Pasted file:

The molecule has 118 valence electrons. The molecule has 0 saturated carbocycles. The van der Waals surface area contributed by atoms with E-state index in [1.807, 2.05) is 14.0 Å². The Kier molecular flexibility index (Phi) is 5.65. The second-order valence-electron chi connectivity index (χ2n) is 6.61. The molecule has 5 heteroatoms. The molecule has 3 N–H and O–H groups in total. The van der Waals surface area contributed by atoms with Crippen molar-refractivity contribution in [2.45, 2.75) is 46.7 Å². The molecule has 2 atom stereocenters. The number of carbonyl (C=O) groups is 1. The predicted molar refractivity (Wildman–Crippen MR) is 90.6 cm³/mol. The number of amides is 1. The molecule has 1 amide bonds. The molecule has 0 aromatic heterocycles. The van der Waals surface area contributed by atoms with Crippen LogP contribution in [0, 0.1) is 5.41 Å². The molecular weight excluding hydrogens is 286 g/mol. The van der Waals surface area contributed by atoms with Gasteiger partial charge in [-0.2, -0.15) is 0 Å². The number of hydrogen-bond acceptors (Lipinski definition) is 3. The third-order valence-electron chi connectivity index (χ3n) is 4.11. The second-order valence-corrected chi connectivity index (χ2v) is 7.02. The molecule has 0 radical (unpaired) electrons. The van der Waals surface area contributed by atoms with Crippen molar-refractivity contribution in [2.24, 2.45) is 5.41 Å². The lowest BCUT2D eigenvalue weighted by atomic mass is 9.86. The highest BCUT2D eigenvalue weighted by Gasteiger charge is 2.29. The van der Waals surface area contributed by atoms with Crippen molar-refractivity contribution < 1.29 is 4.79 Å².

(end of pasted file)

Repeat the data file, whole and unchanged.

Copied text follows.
The molecule has 118 valence electrons. The molecule has 0 saturated carbocycles. The van der Waals surface area contributed by atoms with E-state index in [1.807, 2.05) is 14.0 Å². The Kier molecular flexibility index (Phi) is 5.65. The second-order valence-electron chi connectivity index (χ2n) is 6.61. The molecule has 5 heteroatoms. The molecule has 3 N–H and O–H groups in total. The van der Waals surface area contributed by atoms with Crippen molar-refractivity contribution in [2.45, 2.75) is 46.7 Å². The molecule has 2 atom stereocenters. The number of carbonyl (C=O) groups is 1. The predicted molar refractivity (Wildman–Crippen MR) is 90.6 cm³/mol. The number of amides is 1. The molecule has 1 amide bonds. The molecule has 0 aromatic heterocycles. The van der Waals surface area contributed by atoms with Crippen LogP contribution in [0, 0.1) is 5.41 Å². The molecular weight excluding hydrogens is 286 g/mol. The van der Waals surface area contributed by atoms with Gasteiger partial charge in [-0.2, -0.15) is 0 Å². The number of hydrogen-bond acceptors (Lipinski definition) is 3. The third-order valence-electron chi connectivity index (χ3n) is 4.11. The second-order valence-corrected chi connectivity index (χ2v) is 7.02. The molecule has 0 radical (unpaired) electrons. The van der Waals surface area contributed by atoms with Crippen molar-refractivity contribution in [2.24, 2.45) is 5.41 Å². The lowest BCUT2D eigenvalue weighted by atomic mass is 9.86. The highest BCUT2D eigenvalue weighted by Gasteiger charge is 2.29. The van der Waals surface area contributed by atoms with Crippen molar-refractivity contribution < 1.29 is 4.79 Å².